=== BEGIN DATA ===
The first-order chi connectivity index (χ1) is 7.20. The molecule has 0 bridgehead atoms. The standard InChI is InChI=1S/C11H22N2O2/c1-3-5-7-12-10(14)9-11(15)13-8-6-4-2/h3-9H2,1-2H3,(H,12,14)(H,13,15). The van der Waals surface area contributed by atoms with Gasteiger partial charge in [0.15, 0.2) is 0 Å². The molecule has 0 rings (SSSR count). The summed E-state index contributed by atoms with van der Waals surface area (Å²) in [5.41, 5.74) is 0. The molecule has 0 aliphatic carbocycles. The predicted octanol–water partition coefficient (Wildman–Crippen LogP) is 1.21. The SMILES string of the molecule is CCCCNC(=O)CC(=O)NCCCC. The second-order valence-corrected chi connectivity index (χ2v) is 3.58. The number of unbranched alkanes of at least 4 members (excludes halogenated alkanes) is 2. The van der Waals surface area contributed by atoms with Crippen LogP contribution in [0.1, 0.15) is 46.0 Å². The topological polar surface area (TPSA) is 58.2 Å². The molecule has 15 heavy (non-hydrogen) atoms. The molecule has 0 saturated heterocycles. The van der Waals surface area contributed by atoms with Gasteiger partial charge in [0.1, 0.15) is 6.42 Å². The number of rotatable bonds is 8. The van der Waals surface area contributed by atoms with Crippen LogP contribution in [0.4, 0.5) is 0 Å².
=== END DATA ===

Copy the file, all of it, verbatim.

The first-order chi connectivity index (χ1) is 7.20. The molecule has 0 bridgehead atoms. The standard InChI is InChI=1S/C11H22N2O2/c1-3-5-7-12-10(14)9-11(15)13-8-6-4-2/h3-9H2,1-2H3,(H,12,14)(H,13,15). The van der Waals surface area contributed by atoms with Gasteiger partial charge in [0.15, 0.2) is 0 Å². The molecule has 0 rings (SSSR count). The summed E-state index contributed by atoms with van der Waals surface area (Å²) in [5.41, 5.74) is 0. The molecule has 0 aliphatic carbocycles. The predicted octanol–water partition coefficient (Wildman–Crippen LogP) is 1.21. The SMILES string of the molecule is CCCCNC(=O)CC(=O)NCCCC. The second-order valence-corrected chi connectivity index (χ2v) is 3.58. The number of unbranched alkanes of at least 4 members (excludes halogenated alkanes) is 2. The van der Waals surface area contributed by atoms with Crippen LogP contribution in [0.1, 0.15) is 46.0 Å². The topological polar surface area (TPSA) is 58.2 Å². The molecule has 15 heavy (non-hydrogen) atoms. The molecule has 0 saturated heterocycles. The van der Waals surface area contributed by atoms with Gasteiger partial charge in [0.1, 0.15) is 6.42 Å². The number of rotatable bonds is 8. The van der Waals surface area contributed by atoms with Crippen LogP contribution in [0.4, 0.5) is 0 Å².